Arno Ilgner is the author of 'A Rock Warriors Way'. In this article he case studies a climber who shows a 'lack of deliberateness':
"Climbing is full of transitions and how we negotiate them determines how deliberate we climb. Transitions are also full of ambiguity, which can cause a climber to rush or stall out...
First you let go of preparation. You've assessed the situation and more assessment isn't useful. Many climbers keep on assessing until doubts permeate their mind. Assess well but then make a conscious decision to stop assessing."
In reply to Paz: I have to say, when I reach a rest stage 1 is think 'Thank God' which possibly equates to his stage 1. But stage 2 is think, 'What the f*ck do I do next?'. I can't believe he doesn't tell us to work out the next moves / gear placements.
In reply to dan bailey: I agree. I've not actually read his book but the snippets I have read from it, I find hard to follow. Very 'American' (no offense intended!)
To me, I think what it's saying is,
At each stance (and at the start of the route) think about your next moves up to where you can get in gear/or next rest position and once you've done that and figured if it's safe to take a fall etc then just stop thinking about it because that might invite negative thoughts. Switch off your brain by taking a few deep breaths etc to focus, then fully commit to the moves. Vocalise each stage of this to enforce it.
In reply to John2: Er, I don't know if that's what he wants people to do. That's just my interpretation of the above article. But agreed, it could be written without the wishy washyness. Then again, as with a lot of these types of books they need to be padded out with fancy words and terms etc to actually be able to fill book length, rather than just a few pages. (All IMHO of course)
In reply to Paz:
I'm with you on this one Paz I find his articles very difficult to read and therefore have no inclination to wade through the book. The shame is that the advice is probably excellent, it's just that I find the way his gives it quite grating - 'psychobabble' is too strong a word, but it's along those lines somewhere.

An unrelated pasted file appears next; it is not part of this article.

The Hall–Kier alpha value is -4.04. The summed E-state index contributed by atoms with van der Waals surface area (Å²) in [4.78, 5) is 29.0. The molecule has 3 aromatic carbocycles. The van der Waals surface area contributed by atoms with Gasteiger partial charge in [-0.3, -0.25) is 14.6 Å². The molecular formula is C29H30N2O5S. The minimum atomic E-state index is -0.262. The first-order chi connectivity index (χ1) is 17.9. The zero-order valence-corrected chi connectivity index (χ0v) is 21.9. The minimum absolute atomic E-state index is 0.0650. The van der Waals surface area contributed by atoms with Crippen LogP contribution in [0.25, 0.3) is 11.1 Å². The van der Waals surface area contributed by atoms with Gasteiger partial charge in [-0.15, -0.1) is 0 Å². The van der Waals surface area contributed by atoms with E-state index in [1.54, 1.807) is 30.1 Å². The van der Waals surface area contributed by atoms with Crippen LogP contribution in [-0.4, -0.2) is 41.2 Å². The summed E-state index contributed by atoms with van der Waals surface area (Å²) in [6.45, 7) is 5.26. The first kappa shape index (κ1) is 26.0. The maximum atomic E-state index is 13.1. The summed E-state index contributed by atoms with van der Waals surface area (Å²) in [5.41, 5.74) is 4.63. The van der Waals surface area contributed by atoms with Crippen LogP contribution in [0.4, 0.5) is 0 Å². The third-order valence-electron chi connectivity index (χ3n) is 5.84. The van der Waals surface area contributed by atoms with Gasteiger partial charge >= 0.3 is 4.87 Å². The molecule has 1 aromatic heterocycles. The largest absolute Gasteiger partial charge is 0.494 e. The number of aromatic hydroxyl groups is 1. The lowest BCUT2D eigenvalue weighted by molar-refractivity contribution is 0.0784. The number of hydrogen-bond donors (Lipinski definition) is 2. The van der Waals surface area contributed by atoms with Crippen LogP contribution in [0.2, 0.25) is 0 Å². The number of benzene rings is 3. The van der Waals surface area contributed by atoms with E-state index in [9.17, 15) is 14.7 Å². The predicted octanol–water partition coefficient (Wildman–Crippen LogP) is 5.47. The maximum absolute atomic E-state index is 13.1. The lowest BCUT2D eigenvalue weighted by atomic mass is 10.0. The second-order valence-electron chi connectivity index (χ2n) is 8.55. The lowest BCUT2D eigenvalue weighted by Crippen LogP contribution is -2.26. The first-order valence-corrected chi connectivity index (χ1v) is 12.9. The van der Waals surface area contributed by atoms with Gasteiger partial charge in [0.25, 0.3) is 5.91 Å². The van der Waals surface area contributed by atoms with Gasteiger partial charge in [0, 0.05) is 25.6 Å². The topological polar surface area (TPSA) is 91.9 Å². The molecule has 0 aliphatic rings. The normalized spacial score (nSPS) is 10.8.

Still, as Mick says, each to their own, obviously many people like it. I was reluctant to say anything like this on cidernut's thread as I didn't want to denigrate her achievement.
Also Mick, 3000-odd views doesn't equate to 3000 agreements, but you knew that!
And like it or not, we're in symbiosis matey. If you had no users, you'd have no advertising space to sell. Maybe I don't often appreciate the effort you put in enough I don't know, but don't act like we can't all just go and resurrect uk.rec.climbing or something if your adverts become really intrusive.
> (In reply to Mick Ryan - UKClimbing.com)
> And like it or not, we're in symbiosis matey.
That dear Paz is what the basic concept of UKClimbing.com is.... no one who works for UKC is not aware of that, it is fundamental to how we work and drives us to do what we do.
arno10 Jul 2008
In reply to all
Funny, I never thought I was a new ager or wrote like that, although I can see people's point about the warrior references in my book. I'll need to rethink this next time I write something. Interesting point anyway.
It seems like someone could read the "practice tip" at the end and see practical value in it. Maybe they couldn't stomach the writing and stopped early. I do go into important elements of figuring out what you'll do (how to climb, fall consequence, etc). I can't cover everything in one article so I didn't go into specific detail about how to figure out your plan or the fall consequence. The point of the article was transitions: how to stop preparing and begin climbing, which happens many times on a climb.
Anyway, many times it is difficult to communicate coming from different backgrounds. Regards,